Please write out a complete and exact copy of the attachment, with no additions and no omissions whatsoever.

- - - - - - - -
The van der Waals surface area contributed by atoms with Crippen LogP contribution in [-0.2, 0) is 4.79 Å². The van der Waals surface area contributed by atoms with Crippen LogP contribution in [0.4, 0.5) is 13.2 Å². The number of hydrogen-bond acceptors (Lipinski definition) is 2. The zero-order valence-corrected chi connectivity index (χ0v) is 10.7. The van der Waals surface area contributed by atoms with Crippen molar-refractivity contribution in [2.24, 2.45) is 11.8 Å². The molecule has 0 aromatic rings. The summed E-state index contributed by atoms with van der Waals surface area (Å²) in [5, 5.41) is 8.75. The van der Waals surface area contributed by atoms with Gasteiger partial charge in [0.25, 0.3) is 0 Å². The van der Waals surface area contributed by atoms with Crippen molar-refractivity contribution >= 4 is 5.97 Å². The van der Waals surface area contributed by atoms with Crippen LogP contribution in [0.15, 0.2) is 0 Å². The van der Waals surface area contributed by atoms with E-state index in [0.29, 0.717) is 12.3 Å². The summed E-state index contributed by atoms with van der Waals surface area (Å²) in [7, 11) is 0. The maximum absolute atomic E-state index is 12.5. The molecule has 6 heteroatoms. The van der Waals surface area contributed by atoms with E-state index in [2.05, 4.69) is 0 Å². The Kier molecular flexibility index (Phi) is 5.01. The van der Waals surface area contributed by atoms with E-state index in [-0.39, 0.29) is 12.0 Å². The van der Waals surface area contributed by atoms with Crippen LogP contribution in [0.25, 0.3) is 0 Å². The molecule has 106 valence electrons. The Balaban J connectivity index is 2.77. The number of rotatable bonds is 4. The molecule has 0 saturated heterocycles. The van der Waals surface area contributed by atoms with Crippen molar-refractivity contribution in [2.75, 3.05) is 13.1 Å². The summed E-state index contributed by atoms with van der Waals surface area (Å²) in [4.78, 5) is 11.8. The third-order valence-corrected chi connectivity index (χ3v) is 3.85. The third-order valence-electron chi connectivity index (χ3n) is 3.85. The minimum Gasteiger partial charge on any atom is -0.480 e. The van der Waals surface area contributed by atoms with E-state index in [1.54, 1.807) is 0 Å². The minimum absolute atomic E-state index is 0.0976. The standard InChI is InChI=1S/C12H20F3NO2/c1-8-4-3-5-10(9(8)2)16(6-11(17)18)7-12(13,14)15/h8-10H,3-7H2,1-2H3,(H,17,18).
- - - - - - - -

The van der Waals surface area contributed by atoms with Crippen LogP contribution in [-0.2, 0) is 4.79 Å². The van der Waals surface area contributed by atoms with Crippen LogP contribution in [0.4, 0.5) is 13.2 Å². The number of hydrogen-bond acceptors (Lipinski definition) is 2. The zero-order valence-corrected chi connectivity index (χ0v) is 10.7. The van der Waals surface area contributed by atoms with Crippen molar-refractivity contribution in [2.24, 2.45) is 11.8 Å². The molecule has 0 aromatic rings. The summed E-state index contributed by atoms with van der Waals surface area (Å²) in [5, 5.41) is 8.75. The van der Waals surface area contributed by atoms with Gasteiger partial charge in [0.25, 0.3) is 0 Å². The van der Waals surface area contributed by atoms with Crippen molar-refractivity contribution >= 4 is 5.97 Å². The van der Waals surface area contributed by atoms with Crippen LogP contribution in [0.15, 0.2) is 0 Å². The van der Waals surface area contributed by atoms with E-state index in [0.29, 0.717) is 12.3 Å². The summed E-state index contributed by atoms with van der Waals surface area (Å²) in [7, 11) is 0. The maximum absolute atomic E-state index is 12.5. The molecule has 6 heteroatoms. The van der Waals surface area contributed by atoms with E-state index in [2.05, 4.69) is 0 Å². The Kier molecular flexibility index (Phi) is 5.01. The van der Waals surface area contributed by atoms with E-state index in [-0.39, 0.29) is 12.0 Å². The van der Waals surface area contributed by atoms with Crippen LogP contribution in [0.25, 0.3) is 0 Å². The molecule has 106 valence electrons. The Balaban J connectivity index is 2.77. The number of rotatable bonds is 4. The molecule has 0 saturated heterocycles. The van der Waals surface area contributed by atoms with Crippen molar-refractivity contribution in [2.75, 3.05) is 13.1 Å². The summed E-state index contributed by atoms with van der Waals surface area (Å²) in [4.78, 5) is 11.8. The third-order valence-corrected chi connectivity index (χ3v) is 3.85. The third-order valence-electron chi connectivity index (χ3n) is 3.85. The minimum Gasteiger partial charge on any atom is -0.480 e. The van der Waals surface area contributed by atoms with E-state index in [1.54, 1.807) is 0 Å². The minimum absolute atomic E-state index is 0.0976. The standard InChI is InChI=1S/C12H20F3NO2/c1-8-4-3-5-10(9(8)2)16(6-11(17)18)7-12(13,14)15/h8-10H,3-7H2,1-2H3,(H,17,18).